Following an earlier trial in Phoenix, Didja has teamed with a group of broadcast TV stations in the Bay Area to deliver live, local signals over-the-top to web browsers and mobile devices alongside with an optional DVR service.
Didja’s LocalBTV offering, branded as BayAreaBTV in the local area, is a free app that also supports an optional cloud DVR service that costs $4.95 per month for 1 terabyte of storage (under the default setting, recordings will auto-expire after 28 days, but users have the option to keep individual recordings longer).
BayAreaBTV is initially supported on web browsers and apps for iOS and Android smartphones and tablets. The service is also accessible via Chromecast streaming adapters and Apple TV boxes (via AirPlay). Didja plans to extend support to other TV-connected platforms.
Didja believes that the offering will be particularly appealing to millennials and other younger audiences that like to watch TV on mobile screens, as well as bilingual households in the region.
On a more general basis, Didja is trying to capture cord-cutters who have fallen out of the pay TV ecosystem, as well as consumers who have never taken a traditional pay TV service. It also views itself as a service that could complement a growing crop of virtual MVPDs such as YouTube TV, while also giving local broadcasters another, easily accessible distribution outlet in their local markets.
BayAreaBTV is launching with a lineup of more than 35 channels that include a mix of non-English speaking channels offered in the area, some local English-language stations, as well as a batch of national “diginets.”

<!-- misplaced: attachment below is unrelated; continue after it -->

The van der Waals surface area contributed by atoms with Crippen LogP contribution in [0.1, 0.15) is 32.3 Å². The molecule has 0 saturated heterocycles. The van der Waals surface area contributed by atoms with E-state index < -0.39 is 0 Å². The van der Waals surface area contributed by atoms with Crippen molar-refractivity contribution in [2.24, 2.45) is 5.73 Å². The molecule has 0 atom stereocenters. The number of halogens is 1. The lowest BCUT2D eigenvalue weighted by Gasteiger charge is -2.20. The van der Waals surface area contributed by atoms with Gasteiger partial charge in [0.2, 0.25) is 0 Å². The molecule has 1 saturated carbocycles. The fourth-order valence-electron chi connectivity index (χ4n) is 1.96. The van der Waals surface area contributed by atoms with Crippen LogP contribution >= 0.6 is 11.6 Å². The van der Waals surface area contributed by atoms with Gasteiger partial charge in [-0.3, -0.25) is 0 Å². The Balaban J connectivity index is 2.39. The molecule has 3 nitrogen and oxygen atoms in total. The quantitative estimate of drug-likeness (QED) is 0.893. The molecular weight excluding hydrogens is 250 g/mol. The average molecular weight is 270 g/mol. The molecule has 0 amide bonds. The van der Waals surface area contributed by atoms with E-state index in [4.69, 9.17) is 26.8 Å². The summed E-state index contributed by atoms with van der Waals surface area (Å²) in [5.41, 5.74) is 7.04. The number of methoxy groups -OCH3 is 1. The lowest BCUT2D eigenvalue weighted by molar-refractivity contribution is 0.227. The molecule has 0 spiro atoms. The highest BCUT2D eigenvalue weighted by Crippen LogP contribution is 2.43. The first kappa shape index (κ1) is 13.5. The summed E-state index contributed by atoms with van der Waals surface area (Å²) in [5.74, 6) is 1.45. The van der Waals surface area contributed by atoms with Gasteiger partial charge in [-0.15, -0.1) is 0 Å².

A representative list of channels available via the service in the Bay Area includes TV Azteca (Spanish), Skylink and U Channel (Chinese), DiyaTV (South Asian), Viet Bay and Net V (Vietnamese), KPOP (South Korean music videos), Blues Television Network, Bounce, GetTV, and Escape.
BayAreaBTV as well as the Phoenix-area version – a service called PhoenixBTV that has a lineup of about 25 channels -- currently do not deliver live local feeds from major broadcasters such as ABC, NBC, Fox and CBS, though the company’s intention is to add them to its local OTT lineups, eventually, according to Jim Long, Didja’s CEO.
Long said the aim is to offer a lineup of between 60 to 70 channels at some point. Didja likewise plans to expand coverage to 40 metro areas in the U.S., with Los Angeles being its next target market.
Unlike the model that the now-defunct Aereo used for a short-lived OTT TV service that attempted to deliver local broadcast TV feeds without carriage agreements, Didja’s service carries only the broadcast networks via its OTT service that have offered consent, and access to those lineups are limited to the consumers if they are currently in the local area.
For example, Didja estimates that BayAreaBTV is available to about 2.6 million households in an eleven-county that covers Santa Clara County to the south, Mendocino County to the north, Contra Costa County to the east, and every geographic area in between.
Didja’s platform, currently limited to its first two DMAs, captures over-the-air TV feeds from partner programmers at a local data center, where that feed is then prepared for streaming to supported devices in the local region.
BayAreaBTV and its OTT distribution model is appealing to KPOP in part because a portion of its audience doesn’t have a TV or an antenna to receive the signal.
“But they always have their phone, and they are always on their phone,” Kelly Quan, KPOP’s CEO, said in an interview, estimating that about 70% of KPOP’s audience consists of English-only speakers.
Quan also believes the service will also deliver new audiences to KPOP. “I see this as a perfect time for this kind of app,” he said.
“The Launch of LocalBTV is a great avenue for independent content creators and networks to expand their reach and engage new audiences. It also addresses an audience that is loyal consumer of broadcast stations that are over the air but can’t watch their favorite programming on the go via mobile,” Eric Ratchman, EVP of content distribution for Univision, said in a statement.
More about Didja’s offering and how it appeals to broadcasters such as KPOP will be featured in the October 30 issue of Multichannel News.
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